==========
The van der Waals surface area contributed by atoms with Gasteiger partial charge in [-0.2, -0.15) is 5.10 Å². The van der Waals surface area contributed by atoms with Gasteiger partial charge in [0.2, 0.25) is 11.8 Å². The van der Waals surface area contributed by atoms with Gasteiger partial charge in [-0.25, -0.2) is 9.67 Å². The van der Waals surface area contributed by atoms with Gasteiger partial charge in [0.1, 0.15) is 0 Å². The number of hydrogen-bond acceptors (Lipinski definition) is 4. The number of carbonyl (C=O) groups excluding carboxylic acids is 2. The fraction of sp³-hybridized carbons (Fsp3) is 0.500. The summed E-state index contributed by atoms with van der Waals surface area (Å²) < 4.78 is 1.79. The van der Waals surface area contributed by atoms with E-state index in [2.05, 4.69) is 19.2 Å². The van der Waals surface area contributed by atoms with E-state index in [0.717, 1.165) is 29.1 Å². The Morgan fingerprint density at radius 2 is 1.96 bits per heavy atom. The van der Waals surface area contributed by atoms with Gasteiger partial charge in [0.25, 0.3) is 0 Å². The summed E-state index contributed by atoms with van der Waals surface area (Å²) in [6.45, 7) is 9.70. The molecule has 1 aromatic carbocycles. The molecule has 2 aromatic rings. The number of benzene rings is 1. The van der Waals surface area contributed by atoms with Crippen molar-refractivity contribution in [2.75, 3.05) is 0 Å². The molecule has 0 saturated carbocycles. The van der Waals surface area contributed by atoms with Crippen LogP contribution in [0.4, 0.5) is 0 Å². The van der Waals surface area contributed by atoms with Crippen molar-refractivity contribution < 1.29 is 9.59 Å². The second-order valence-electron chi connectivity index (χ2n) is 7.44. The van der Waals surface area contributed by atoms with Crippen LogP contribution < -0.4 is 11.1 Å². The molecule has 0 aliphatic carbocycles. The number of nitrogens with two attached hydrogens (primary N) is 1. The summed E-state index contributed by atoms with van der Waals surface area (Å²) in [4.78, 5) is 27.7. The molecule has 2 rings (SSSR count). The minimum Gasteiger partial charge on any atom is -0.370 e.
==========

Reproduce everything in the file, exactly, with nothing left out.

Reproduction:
The van der Waals surface area contributed by atoms with Gasteiger partial charge in [-0.2, -0.15) is 5.10 Å². The van der Waals surface area contributed by atoms with Gasteiger partial charge in [0.2, 0.25) is 11.8 Å². The van der Waals surface area contributed by atoms with Gasteiger partial charge in [-0.25, -0.2) is 9.67 Å². The van der Waals surface area contributed by atoms with Gasteiger partial charge in [0.1, 0.15) is 0 Å². The number of hydrogen-bond acceptors (Lipinski definition) is 4. The number of carbonyl (C=O) groups excluding carboxylic acids is 2. The fraction of sp³-hybridized carbons (Fsp3) is 0.500. The summed E-state index contributed by atoms with van der Waals surface area (Å²) < 4.78 is 1.79. The van der Waals surface area contributed by atoms with E-state index in [2.05, 4.69) is 19.2 Å². The van der Waals surface area contributed by atoms with E-state index in [0.717, 1.165) is 29.1 Å². The Morgan fingerprint density at radius 2 is 1.96 bits per heavy atom. The van der Waals surface area contributed by atoms with Gasteiger partial charge in [0.25, 0.3) is 0 Å². The summed E-state index contributed by atoms with van der Waals surface area (Å²) in [6.45, 7) is 9.70. The molecule has 1 aromatic carbocycles. The molecule has 2 aromatic rings. The number of benzene rings is 1. The van der Waals surface area contributed by atoms with Crippen molar-refractivity contribution in [2.75, 3.05) is 0 Å². The molecule has 0 saturated carbocycles. The van der Waals surface area contributed by atoms with Crippen LogP contribution in [0.4, 0.5) is 0 Å². The van der Waals surface area contributed by atoms with Crippen molar-refractivity contribution < 1.29 is 9.59 Å². The second-order valence-electron chi connectivity index (χ2n) is 7.44. The van der Waals surface area contributed by atoms with Crippen LogP contribution < -0.4 is 11.1 Å². The molecule has 0 aliphatic carbocycles. The number of nitrogens with two attached hydrogens (primary N) is 1. The summed E-state index contributed by atoms with van der Waals surface area (Å²) in [4.78, 5) is 27.7. The molecule has 2 rings (SSSR count). The minimum Gasteiger partial charge on any atom is -0.370 e.